I use Java only when I have to, and only ever the JRE (Java Runtime Environment) – there is no way I’ll use Java for development work. I’d rather eat my own ear wax to be honest!
Linux Mint 13 comes with OpenJDK installed, and a system I use which runs the fop FO Processor, barfs with a Java.Lang.NullPointer Exception if OpenJDK is used.
The following is brief instructions on how to install Oracle’s java on Linux Mint.
Download Java JRE
Go to here and click on the “Free Java Download” button.
Click on Linux or Linux-x64 depending on whether you are running a 32 or a 64 bit Linux system. When prompted, select a suitable place to save the file, and click OK.
Remeber, you don’t want the various Linux*.rpm packages – they are for Red Hat/Fedora/Scientific Linux/Centos/OpenSuse/Oracle Linux distributions.
When the download is complete, you should have a saved copy of something like
In a shell session (don’t be afraid!), change to the directory where you saved the downloaded file. In my case, that was Downloads/Java in my home directory. Then uncompress the file.
$ cd ~/Downloads/Java $ tar -xvzf jre-7u10-linux-x64.tar.gz
Lots of filenames will whizz past on the screen. Wait for the process to finish.
You now need to be root, so, use
sudo sh or
su - or whatever to get you into a root session. I use
su as my root user has been given a secure password.
In a root session, you need to move all the files you just extracted to the /usr/lib/jvm
$ su - password: $ cd ~norman/Downloads/Java $ ls jre1.7.0_10 jre-7u10-linux-x64.tar.gz $ mv jre1.7.0_10 /usr/lib/jvm/
That’s all done now, Java is in the correct place. All that remains is to configure the system to use it in preference to anything else that is present.
Still working as root, run the
update-alternatives command, as follows, to tell the system about the new Java version, and to set it as default.
$ update-alternatives --install /usr/bin/java java /usr/lib/jvm/jre1.7.0_10/bin/java 1065 update-alternatives: using /usr/lib/jvm/jre1.7.0_10/bin/java to provide /usr/bin/java (java) in auto mode.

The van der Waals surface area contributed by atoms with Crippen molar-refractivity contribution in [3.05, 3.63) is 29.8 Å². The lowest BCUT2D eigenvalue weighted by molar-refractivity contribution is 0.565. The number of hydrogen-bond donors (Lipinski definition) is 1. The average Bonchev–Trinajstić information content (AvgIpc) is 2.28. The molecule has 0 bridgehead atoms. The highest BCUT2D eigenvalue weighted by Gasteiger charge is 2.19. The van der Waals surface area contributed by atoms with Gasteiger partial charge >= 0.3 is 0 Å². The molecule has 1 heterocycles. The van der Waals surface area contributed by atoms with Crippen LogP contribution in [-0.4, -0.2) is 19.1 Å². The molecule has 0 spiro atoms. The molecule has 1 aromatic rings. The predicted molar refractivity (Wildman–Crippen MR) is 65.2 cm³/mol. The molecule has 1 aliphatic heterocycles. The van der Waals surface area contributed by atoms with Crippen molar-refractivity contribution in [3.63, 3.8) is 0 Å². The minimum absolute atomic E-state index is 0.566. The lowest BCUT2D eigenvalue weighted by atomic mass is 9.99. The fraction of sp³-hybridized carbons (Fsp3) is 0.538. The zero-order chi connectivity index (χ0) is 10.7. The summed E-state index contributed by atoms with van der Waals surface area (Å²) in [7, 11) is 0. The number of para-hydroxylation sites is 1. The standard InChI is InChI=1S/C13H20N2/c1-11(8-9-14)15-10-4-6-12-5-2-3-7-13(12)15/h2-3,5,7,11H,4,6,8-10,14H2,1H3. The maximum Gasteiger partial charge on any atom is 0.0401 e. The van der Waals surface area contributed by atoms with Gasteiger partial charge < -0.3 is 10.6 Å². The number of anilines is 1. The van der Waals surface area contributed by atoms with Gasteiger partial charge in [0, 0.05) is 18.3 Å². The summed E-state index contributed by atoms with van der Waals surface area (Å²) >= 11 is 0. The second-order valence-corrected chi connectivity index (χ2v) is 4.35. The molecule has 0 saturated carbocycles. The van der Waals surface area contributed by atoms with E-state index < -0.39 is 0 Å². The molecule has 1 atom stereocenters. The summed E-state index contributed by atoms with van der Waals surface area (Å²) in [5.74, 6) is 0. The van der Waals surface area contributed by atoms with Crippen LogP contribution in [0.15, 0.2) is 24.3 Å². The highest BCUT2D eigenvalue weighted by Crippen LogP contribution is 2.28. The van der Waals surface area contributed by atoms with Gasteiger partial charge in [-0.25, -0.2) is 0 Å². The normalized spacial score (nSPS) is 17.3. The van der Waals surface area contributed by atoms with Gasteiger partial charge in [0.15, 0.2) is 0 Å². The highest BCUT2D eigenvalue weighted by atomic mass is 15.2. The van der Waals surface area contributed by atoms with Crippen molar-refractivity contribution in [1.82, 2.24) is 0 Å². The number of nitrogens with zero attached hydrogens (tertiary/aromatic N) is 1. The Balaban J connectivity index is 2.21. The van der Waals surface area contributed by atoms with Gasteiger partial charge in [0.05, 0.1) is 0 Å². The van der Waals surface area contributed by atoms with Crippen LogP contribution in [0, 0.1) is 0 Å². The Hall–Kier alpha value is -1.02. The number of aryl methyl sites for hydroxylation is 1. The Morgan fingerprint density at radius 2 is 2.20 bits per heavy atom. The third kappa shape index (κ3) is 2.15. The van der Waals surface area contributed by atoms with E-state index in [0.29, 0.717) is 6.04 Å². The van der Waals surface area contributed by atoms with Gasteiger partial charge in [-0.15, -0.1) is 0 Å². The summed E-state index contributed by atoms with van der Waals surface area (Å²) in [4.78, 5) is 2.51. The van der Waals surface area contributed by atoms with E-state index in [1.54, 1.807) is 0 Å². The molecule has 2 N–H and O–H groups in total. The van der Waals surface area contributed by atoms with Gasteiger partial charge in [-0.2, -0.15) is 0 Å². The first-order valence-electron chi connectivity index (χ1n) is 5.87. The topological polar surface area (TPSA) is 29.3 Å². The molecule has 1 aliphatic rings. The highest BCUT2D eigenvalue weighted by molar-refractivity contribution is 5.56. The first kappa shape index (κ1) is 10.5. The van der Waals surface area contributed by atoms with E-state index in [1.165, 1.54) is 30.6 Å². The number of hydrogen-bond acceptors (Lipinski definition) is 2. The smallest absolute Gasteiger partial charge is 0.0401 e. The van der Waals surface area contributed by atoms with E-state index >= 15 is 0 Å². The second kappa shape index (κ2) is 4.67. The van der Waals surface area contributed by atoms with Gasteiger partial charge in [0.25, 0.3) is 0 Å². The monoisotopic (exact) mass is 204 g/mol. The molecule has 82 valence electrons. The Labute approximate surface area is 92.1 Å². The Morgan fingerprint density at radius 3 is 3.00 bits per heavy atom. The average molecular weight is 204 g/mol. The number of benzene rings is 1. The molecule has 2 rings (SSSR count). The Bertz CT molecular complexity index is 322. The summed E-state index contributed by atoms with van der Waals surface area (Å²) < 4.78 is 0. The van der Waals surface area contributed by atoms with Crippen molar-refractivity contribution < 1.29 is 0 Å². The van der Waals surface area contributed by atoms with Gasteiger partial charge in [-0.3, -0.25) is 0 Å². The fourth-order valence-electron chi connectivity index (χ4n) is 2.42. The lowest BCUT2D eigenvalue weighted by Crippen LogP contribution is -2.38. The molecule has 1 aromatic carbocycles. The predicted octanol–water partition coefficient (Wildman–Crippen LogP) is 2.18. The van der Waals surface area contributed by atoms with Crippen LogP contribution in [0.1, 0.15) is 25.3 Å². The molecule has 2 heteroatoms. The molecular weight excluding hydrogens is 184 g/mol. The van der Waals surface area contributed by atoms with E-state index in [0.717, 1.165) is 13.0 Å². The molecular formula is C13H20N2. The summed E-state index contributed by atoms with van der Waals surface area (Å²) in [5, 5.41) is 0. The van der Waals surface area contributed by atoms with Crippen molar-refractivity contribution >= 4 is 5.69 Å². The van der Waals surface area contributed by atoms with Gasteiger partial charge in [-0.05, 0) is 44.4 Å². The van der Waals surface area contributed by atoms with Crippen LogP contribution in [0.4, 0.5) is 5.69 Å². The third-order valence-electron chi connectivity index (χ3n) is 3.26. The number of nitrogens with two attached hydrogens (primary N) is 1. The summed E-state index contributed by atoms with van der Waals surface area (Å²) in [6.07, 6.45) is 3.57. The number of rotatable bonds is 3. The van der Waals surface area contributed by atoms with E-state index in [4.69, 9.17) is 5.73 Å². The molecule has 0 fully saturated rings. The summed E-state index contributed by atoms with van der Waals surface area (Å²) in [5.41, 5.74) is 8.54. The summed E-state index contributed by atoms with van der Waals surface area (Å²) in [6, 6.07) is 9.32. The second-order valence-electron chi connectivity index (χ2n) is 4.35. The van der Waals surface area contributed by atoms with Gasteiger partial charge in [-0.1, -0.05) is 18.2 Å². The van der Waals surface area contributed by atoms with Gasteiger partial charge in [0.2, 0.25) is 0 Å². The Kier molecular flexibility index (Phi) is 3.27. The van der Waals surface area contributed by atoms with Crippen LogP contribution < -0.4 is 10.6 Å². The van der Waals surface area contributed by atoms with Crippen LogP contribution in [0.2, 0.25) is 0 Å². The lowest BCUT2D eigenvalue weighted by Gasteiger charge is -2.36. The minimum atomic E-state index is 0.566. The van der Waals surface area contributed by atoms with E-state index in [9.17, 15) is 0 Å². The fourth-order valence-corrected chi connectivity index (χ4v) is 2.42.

And also the following:
$ update-alternatives --install /usr/bin/javaws javaws /usr/lib/jvm/jre1.7.0_10/bin/javaws 1065 update-alternatives: using /usr/lib/jvm/jre1.7.0_10/bin/javaws to provide /usr/bin/javaws (javaws) in auto mode.
That’s it, Oracle’s Java is now installed and will be used as the default.
If, for some strange reason, I had installed a full development kit, rather than just the runtime, I would have required the following two commands to be run as well – to configure the default java compiler and jar tool.
$ update-alternatives --install /usr/bin/javac javac /usr/lib/jvm/jre1.7.0_10/bin/javac 1065 $ update-alternatives --install /usr/bin/jar jar /usr/lib/jvm/jre1.7.0_10/bin/jar 1065
Changing the Default Java Version
The above makes my development tool happy as fop no longer barfs with an exception and my FO source code is happily converted into pdf documents.
What happens when some other program doesn’t like to play with Oracle’s Java and needs the original OpenJDK version instead?
Simple, change the default again:
update-alternatives --config java There are 3 choices for the alternative java (providing /usr/bin/java). Selection Path Priority Status ------------------------------------------------------------ * 0 /usr/lib/jvm/jre1.7.0_10/bin/java 1065 auto mode 1 /usr/lib/jvm/java-6-openjdk-amd64/jre/bin/java 1061 manual mode 2 /usr/lib/jvm/java-7-openjdk-amd64/jre/bin/java 1051 manual mode 3 /usr/lib/jvm/jre1.7.0_10/bin/java 1065 manual mode Press enter to keep the current choice[*], or type selection number:
update-alternatives displays all known installed versions of Java and lets you choose the one you want. The first entry is the current one, and you simply type in the number of the one you want instead.
Have fun. (If there’s such a thing as fun where Java is involved!) 😀